Universal Insurance Holdings, the Florida headquartered primary insurance carrier, hopes that its reinsurance strategy will insulate it from many of the hardening pricing dynamics being seen in the open marketplace, its CEO has said.
In announcing its third-quarter results late yesterday, in which it revealed a net loss of almost $72.3 million and a combined ratio of 139.2%, largely due to the impacts of hurricane Ian, the insurers’ CEO provided a forward-look towards its 2023 reinsurance renewals.
The impact from hurricane Ian is expected to fall well within Univeral’s reinsurance tower, which provides the company with coverage to just over $3 billion and this was reiterated in the results statement.
The company said that $111 million of losses from hurricane Ian were retained in the period.
Positively though, core revenue was $316.7 million, which increased 10.5% from the prior year quarter, while direct premiums written reached $500.7 million, up 15.6%.
So far, Universal’s claims burden from hurricane Ian seems to be building relatively slowly.
Stephen J. Donaghy, Chief Executive Officer explained, “Since landfall, we’ve had boots on the ground, helping our insureds in their time of need. As we recently disclosed, our portfolio is underweight in the most impacted regions and is further cushioned by our high proportion of condo unit and renters policies, which provide interior and contents coverage. To date, claims volume from Hurricane Ian reflects approximately 50% of Irma’s volume received at this point. We maintain one of the largest claims and legal teams in the state of Florida, providing us with significant resources and capacity to efficiently close Ian-related claims.”
Commenting on the losses expected, Donaghy explained that despite the hit and the expectation of reinsurance recoveries, Universal is still well-protected.
He said, “Despite our $1 billion estimated gross loss from Hurricane Ian, we have a $3 billion reinsurance tower in place for a subsequent event in the 2022 Atlantic hurricane season and our consolidated retention would be meaningfully lower, highlighting the strength and breadth of our catastrophe reinsurance program.”
According to Universal’s results, $915.2 million of weather-related losses were ceded to its reinsurers in Q3.
The insurer is already planning its reinsurance arrangements for the 2023 hurricane season, with this process beginning early to navigate an increasingly challenging marketplace.
“We’ve started the planning process for the 2023 Atlantic hurricane season and are already well underway, as we have almost $400 million of pre-negotiated multi-year capacity below the Florida Hurricane Catastrophe Fund’s (FHCF) attachment point, approximately $200 million of estimated cost free coverage from the Reinsurance to Assist Policyholders (RAP) program and a projected $150 million from our catastrophe bond,” Donaghy explained.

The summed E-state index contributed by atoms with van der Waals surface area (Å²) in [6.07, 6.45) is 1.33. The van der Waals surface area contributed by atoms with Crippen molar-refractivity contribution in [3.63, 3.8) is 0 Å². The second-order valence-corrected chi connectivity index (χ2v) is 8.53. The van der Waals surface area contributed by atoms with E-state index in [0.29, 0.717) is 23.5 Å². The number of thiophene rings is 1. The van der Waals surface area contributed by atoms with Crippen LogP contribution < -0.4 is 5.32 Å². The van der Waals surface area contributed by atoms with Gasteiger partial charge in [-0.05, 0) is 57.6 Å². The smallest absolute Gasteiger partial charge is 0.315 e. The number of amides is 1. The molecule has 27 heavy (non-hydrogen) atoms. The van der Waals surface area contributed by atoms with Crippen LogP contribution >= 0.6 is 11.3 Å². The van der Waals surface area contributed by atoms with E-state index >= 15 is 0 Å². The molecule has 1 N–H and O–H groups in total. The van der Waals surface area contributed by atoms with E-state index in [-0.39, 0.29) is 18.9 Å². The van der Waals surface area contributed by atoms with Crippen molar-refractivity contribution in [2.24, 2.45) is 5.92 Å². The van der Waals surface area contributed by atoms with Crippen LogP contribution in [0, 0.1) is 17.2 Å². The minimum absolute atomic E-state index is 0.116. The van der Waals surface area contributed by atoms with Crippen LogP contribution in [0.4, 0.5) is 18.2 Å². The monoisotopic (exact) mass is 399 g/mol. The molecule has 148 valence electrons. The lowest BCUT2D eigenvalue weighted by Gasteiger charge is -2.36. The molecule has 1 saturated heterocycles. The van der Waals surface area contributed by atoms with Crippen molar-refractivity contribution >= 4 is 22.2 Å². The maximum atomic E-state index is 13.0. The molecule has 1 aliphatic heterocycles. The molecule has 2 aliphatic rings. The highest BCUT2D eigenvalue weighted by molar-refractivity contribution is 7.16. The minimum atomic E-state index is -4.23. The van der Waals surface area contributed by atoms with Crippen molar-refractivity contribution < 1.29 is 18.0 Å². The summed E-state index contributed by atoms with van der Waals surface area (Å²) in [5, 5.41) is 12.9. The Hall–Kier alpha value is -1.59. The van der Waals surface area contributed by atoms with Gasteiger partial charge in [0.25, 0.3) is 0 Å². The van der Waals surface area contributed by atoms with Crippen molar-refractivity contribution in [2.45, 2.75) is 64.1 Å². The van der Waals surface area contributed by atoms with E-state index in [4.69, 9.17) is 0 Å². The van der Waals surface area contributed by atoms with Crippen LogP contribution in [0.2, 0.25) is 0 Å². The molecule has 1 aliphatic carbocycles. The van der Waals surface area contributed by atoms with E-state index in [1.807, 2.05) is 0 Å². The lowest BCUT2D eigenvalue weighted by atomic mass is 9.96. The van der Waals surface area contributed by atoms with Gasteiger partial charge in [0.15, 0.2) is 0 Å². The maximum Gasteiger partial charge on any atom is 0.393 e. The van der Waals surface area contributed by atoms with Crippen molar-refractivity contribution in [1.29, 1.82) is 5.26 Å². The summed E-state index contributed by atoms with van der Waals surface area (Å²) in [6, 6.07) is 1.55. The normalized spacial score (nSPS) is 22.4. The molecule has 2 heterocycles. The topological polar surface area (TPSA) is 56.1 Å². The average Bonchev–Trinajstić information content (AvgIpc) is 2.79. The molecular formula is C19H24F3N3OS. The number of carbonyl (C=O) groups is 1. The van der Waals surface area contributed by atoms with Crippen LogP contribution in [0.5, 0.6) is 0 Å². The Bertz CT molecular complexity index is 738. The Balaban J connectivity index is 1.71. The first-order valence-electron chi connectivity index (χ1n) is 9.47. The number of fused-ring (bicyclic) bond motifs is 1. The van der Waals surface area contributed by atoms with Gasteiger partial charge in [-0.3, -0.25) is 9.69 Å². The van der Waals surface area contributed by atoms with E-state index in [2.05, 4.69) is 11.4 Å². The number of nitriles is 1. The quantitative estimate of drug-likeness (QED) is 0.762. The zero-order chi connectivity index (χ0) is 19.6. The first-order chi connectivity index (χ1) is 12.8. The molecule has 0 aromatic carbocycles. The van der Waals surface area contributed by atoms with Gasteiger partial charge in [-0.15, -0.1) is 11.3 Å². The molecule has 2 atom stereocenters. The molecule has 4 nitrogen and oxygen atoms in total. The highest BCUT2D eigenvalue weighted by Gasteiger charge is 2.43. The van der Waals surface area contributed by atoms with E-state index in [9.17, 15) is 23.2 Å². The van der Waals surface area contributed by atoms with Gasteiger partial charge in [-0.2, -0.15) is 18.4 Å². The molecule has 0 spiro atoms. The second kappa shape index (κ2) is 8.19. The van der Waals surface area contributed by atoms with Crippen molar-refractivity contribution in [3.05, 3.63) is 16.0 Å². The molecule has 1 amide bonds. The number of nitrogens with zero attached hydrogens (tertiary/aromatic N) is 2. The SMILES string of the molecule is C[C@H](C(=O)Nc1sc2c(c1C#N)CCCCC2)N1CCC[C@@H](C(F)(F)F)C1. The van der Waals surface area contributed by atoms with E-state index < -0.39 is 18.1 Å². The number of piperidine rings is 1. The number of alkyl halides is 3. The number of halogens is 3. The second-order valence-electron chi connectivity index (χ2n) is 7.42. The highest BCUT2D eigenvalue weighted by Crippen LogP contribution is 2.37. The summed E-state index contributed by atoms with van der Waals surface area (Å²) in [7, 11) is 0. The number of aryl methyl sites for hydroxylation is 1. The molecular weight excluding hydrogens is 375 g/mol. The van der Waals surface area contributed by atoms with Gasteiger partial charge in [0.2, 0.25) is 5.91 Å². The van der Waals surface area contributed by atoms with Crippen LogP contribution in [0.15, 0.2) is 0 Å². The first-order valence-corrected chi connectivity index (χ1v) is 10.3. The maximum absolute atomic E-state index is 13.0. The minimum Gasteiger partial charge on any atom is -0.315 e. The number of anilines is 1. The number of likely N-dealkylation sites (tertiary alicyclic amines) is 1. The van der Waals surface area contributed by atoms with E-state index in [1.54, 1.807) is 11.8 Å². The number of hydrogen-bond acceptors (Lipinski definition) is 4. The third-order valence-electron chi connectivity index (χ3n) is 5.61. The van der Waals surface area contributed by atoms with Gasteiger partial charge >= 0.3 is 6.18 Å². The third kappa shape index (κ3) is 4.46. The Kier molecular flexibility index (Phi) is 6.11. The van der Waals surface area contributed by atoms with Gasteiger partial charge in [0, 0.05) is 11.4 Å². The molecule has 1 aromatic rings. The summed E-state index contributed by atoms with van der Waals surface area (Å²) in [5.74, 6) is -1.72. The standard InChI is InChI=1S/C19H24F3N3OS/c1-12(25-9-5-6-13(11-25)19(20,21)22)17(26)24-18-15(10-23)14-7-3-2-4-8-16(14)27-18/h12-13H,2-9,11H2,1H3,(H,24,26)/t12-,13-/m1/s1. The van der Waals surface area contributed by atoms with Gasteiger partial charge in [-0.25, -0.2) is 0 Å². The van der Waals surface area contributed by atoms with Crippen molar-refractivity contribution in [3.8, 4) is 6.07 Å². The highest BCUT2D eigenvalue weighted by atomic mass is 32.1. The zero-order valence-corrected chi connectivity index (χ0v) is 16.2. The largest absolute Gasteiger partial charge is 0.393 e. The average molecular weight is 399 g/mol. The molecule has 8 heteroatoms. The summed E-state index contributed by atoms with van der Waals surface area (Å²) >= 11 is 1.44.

Universal’s UPCIC carrier also has the Cosaint Re Pte. Ltd catastrophe bond in place to provide one limit of $150 million of reinsurance against US named storm losses.
The Cosaint Re cat bond had an attachment point at just over $1.1 billion of losses, for the first annual risk period. We don’t know how that might have been reset for this year.
As we explained in our article earlier this week where we detailed some of the cat bonds considered at-risk after hurricane Ian, the Cosaint Re cat bond notes had been marked down for bids as low as between 5 and 15 cents on the dollar.
Now, there is some divergence, with the Cosaint Re cat bond still marked down heavily on some pricing sheets, but less so on others. Still, it appears to be marked down at least around 20% across the market, as of last Friday’s pricing.
CEO Donaghy is confident that Universal stands well-positioned to secure the reinsurance it needs and not to be too impacted by market hardening.
“Coupled with our 90% participation in the FHCF, we estimate that the vast majority of our first event 2023 catastrophe reinsurance program will be insulated from open market pricing dynamics. We value our reinsurance partner relationships and appreciate their support,” he explained.
Those carriers with multi-year protection are likely well-positioned for the 2023 reinsurance renewals in Florida and for other coastal US risks, with Universal one of the biggest buyers in the cat-exposed property specialist bracket of the market.